China might NEVER become the biggest economy in the world

It is often assumed that given China's remarkable growth rates over the past three decades – around 10% real GDP per year – China is on the way to soon becoming the largest economy in the world. In fact earlier this year it got a lot of media attention that when the World Bank argued that China already had overtaken the US as the largest in economy in the world. However, the argument was completely bogus as it was based on Purchasing Power Parity (PPP) rather than on actual exchange rates (To be fair we should blame the media rather than the World Bank for this interpretation of the data).

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China plans Asia-Pacific 'mega FTA'
The Chinese government has suggested looking into the viability of a mega free-trade agreement (FTA) with other countries in the Asia Pacific. According to Assistant Commerce Minister Wang Shouwen, China believes that the booming FTAs in the region may trouble businesses with differing standards. Wang has said the working group will study the possible economic benefits of an Asia-Pacific FTA where current regional FTAs can create an extensive deal.

Invention patents in China on the rise
Mainland China has seen a rise in invention-patent applications as it seeks to create an innovation-powered economic system. The State Intellectual Property Office (SIPO) received 156,000 invention-patent applications in Q1 of this year – a 10.6% increase year on year. A survey that the SIPO and the National Bureau of Statistics conducted has found out that for each 10,000 people, 4.2 invention patents were received when March ended or slightly more than during the same period last year.



Chinese developers seek alternative financing as investors grow wary



China says plans to speed up investment, stabilize demand - By Koh Gui Qing and Xiaoyi Shao
BEIJING (Reuters) - Premier Li Keqiang said China will speed up investment and construction plans to ensure domestic demand expands at a stable rate - an indication authorities are considering practical measures to support slackening economic growth. Li said at a weekly cabinet meeting that China needs to roll out approved plans for growing domestic demand to keep growth in the economy in a "reasonable range". No further details were given in an official statement following the meeting, and it was not clear if Li had given authorities a green light to accelerate new investment, or to start work on projects that have already been approved. But his remarks, which came after China quietly revealed last week that it had signed off on 142 billion yuan ($23 billion) worth of railway projects this year, stoked talk among analysts that Beijing is ready to stimulate the economy. China rattled financial markets earlier this month with data showing growth in investment, retail sales and factory output plumbing multi-year lows in January and February. Investors, multinational companies and its major trading partners fear a sharper-than-expected slowdown in China will soon drag on activity across the world. Ramping up state investment to shore up the economy has been par for the course in China in recent years. In 2008/09, in the face of the global financial crisis, Beijing approved a whopping 4 trillion yuan ($645 billion) of state spending funded partly by bank loans. That spending helped China recover quickly from the crisis, but the mountain of debt incurred fed other credit problems that the government now hopes to fix, in part by abandoning its former export- and investment-driven growth model. Stimulus measures announced in several economic soft patches since then have been more modest and more focused, such as last year's spending on social housing, infrastructure and energy-saving industries, and tax breaks for smaller firms. The five railway projects tipped last week were approved in January and February and will get half of their funding from bank loans, according to the country's economic planner, the National Development and Reform Commission. Some analysts cautioned investors against taking the latest projects as an indication that China is ramping up spending again, as the construction sector usually picks up in March as the weather turns warm. They said if China does increase investment in coming months, it would be a setback for broader economic reforms, but arguably an unavoidable one as Beijing is intent on growing the economy by around 7.5 percent this year to boost incomes and employment. "Of course it will compromise reforms, but the starting point is that the government has to seek a compromise between growth and reforms," said Tao Wang, an economist at UBS. "It was always meant to be a balance." At a plenum meeting of the Communist Party last November, China announced ambitious reforms that signaled the shift of the world's second-biggest economy from investment- and export-fuelled growth towards a slower, more balanced and sustained expansion. Some changes, such as government downsizing or closures of debt-laden factories, are likely to take a back seat to avoid fuelling job losses and undermining social stability, analysts have said.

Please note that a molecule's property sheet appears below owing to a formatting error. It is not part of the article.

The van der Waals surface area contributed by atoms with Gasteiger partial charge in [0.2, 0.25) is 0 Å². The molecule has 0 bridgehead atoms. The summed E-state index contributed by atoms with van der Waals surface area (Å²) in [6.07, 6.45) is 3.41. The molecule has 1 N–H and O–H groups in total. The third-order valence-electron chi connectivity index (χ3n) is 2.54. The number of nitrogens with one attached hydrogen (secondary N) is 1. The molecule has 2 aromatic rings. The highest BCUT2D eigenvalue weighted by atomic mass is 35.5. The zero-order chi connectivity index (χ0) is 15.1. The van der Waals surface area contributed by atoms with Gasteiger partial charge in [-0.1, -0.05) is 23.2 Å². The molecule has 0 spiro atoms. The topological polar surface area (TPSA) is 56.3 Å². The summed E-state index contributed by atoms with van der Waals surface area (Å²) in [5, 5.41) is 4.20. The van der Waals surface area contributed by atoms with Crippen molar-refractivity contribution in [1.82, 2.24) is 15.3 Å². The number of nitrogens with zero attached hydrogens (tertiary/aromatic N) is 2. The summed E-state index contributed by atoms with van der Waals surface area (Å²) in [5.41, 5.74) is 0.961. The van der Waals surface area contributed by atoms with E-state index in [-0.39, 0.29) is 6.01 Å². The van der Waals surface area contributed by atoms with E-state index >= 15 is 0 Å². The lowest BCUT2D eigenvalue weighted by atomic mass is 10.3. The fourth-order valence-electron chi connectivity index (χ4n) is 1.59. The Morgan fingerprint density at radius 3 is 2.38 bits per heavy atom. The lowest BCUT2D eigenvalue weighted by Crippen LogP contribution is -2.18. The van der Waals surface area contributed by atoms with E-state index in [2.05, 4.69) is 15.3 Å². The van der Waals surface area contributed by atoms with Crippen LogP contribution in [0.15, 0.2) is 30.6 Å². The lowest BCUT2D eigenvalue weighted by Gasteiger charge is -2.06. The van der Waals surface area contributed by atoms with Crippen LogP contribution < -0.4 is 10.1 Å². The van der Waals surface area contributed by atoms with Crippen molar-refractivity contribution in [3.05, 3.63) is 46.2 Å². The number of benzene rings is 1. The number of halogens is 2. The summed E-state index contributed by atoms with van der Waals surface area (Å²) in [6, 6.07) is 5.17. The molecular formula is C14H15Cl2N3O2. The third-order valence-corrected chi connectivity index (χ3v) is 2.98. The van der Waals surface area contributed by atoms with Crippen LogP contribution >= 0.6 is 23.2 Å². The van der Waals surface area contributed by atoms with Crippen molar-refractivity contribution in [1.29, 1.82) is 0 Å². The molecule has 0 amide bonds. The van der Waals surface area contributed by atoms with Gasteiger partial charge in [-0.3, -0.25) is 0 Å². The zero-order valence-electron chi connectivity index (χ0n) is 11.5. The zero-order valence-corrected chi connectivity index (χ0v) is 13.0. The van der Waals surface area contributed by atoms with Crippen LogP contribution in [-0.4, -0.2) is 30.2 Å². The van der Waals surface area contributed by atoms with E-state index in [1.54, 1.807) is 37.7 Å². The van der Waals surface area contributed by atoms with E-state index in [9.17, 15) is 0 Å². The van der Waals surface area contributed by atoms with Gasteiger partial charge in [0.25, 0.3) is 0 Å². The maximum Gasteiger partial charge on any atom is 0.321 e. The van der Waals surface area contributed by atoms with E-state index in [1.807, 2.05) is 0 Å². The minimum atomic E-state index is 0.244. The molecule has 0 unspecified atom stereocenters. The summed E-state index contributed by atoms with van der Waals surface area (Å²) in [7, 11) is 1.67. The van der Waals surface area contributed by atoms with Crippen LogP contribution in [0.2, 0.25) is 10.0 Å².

China plans investment and reform to ease urbanization drive



China's free trade zone plans herald quicker FX reforms



Blue economy becomes new growth engine for E China
Recent data suggest that China's first "blue economy" zone in east China's Shandong Province has become a new engine for growth -- and one that grew faster than the entire provincial GDP in the first quarter. The sector recorded a growth rate of 10.2 percent in the first quarter, exceeding the provincial average by 0.5 percent. Its total output last year hit 2.4 trillion yuan (about 391 billion U.S. dollars), accounting for one-fifth of the nation's total marine output, according to statistics from the Shandong Development and Reform Commission (SDRC).